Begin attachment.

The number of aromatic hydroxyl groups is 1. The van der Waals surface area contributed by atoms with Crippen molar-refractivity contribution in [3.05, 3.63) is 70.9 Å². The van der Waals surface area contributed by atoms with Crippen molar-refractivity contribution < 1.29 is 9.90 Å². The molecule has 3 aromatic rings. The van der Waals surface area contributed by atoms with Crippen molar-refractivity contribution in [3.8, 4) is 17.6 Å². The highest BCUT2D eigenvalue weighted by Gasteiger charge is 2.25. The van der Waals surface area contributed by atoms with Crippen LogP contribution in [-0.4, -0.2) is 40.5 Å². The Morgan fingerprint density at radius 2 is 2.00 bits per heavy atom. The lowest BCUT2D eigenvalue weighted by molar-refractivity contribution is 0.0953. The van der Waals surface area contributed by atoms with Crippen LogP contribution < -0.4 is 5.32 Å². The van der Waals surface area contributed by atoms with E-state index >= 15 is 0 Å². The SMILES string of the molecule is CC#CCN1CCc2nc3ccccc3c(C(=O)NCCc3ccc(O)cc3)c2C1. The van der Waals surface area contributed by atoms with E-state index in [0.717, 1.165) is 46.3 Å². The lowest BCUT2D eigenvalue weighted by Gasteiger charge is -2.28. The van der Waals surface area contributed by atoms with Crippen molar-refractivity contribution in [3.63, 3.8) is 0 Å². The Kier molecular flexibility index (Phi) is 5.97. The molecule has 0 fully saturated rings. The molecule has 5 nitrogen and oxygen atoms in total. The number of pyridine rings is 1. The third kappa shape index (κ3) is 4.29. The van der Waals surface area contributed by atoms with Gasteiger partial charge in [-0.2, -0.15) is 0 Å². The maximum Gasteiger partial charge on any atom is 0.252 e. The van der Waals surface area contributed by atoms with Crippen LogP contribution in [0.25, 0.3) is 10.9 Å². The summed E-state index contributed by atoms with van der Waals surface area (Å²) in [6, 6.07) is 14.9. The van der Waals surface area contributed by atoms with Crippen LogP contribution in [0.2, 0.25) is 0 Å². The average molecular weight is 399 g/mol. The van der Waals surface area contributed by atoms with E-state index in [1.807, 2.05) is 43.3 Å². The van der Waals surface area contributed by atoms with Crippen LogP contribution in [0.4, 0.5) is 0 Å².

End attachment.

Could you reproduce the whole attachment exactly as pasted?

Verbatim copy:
The number of aromatic hydroxyl groups is 1. The van der Waals surface area contributed by atoms with Crippen molar-refractivity contribution in [3.05, 3.63) is 70.9 Å². The van der Waals surface area contributed by atoms with Crippen molar-refractivity contribution < 1.29 is 9.90 Å². The molecule has 3 aromatic rings. The van der Waals surface area contributed by atoms with Crippen molar-refractivity contribution in [3.8, 4) is 17.6 Å². The highest BCUT2D eigenvalue weighted by Gasteiger charge is 2.25. The van der Waals surface area contributed by atoms with Crippen LogP contribution in [-0.4, -0.2) is 40.5 Å². The Morgan fingerprint density at radius 2 is 2.00 bits per heavy atom. The lowest BCUT2D eigenvalue weighted by molar-refractivity contribution is 0.0953. The van der Waals surface area contributed by atoms with Crippen LogP contribution < -0.4 is 5.32 Å². The van der Waals surface area contributed by atoms with E-state index >= 15 is 0 Å². The SMILES string of the molecule is CC#CCN1CCc2nc3ccccc3c(C(=O)NCCc3ccc(O)cc3)c2C1. The van der Waals surface area contributed by atoms with E-state index in [0.717, 1.165) is 46.3 Å². The lowest BCUT2D eigenvalue weighted by Gasteiger charge is -2.28. The van der Waals surface area contributed by atoms with Crippen molar-refractivity contribution in [3.63, 3.8) is 0 Å². The Kier molecular flexibility index (Phi) is 5.97. The molecule has 0 fully saturated rings. The molecule has 5 nitrogen and oxygen atoms in total. The number of pyridine rings is 1. The third kappa shape index (κ3) is 4.29. The van der Waals surface area contributed by atoms with Gasteiger partial charge in [-0.2, -0.15) is 0 Å². The maximum Gasteiger partial charge on any atom is 0.252 e. The van der Waals surface area contributed by atoms with Crippen LogP contribution in [0.25, 0.3) is 10.9 Å². The summed E-state index contributed by atoms with van der Waals surface area (Å²) in [6, 6.07) is 14.9. The van der Waals surface area contributed by atoms with Crippen LogP contribution in [0.2, 0.25) is 0 Å². The average molecular weight is 399 g/mol. The van der Waals surface area contributed by atoms with E-state index in [1.807, 2.05) is 43.3 Å². The van der Waals surface area contributed by atoms with Crippen LogP contribution in [0.4, 0.5) is 0 Å².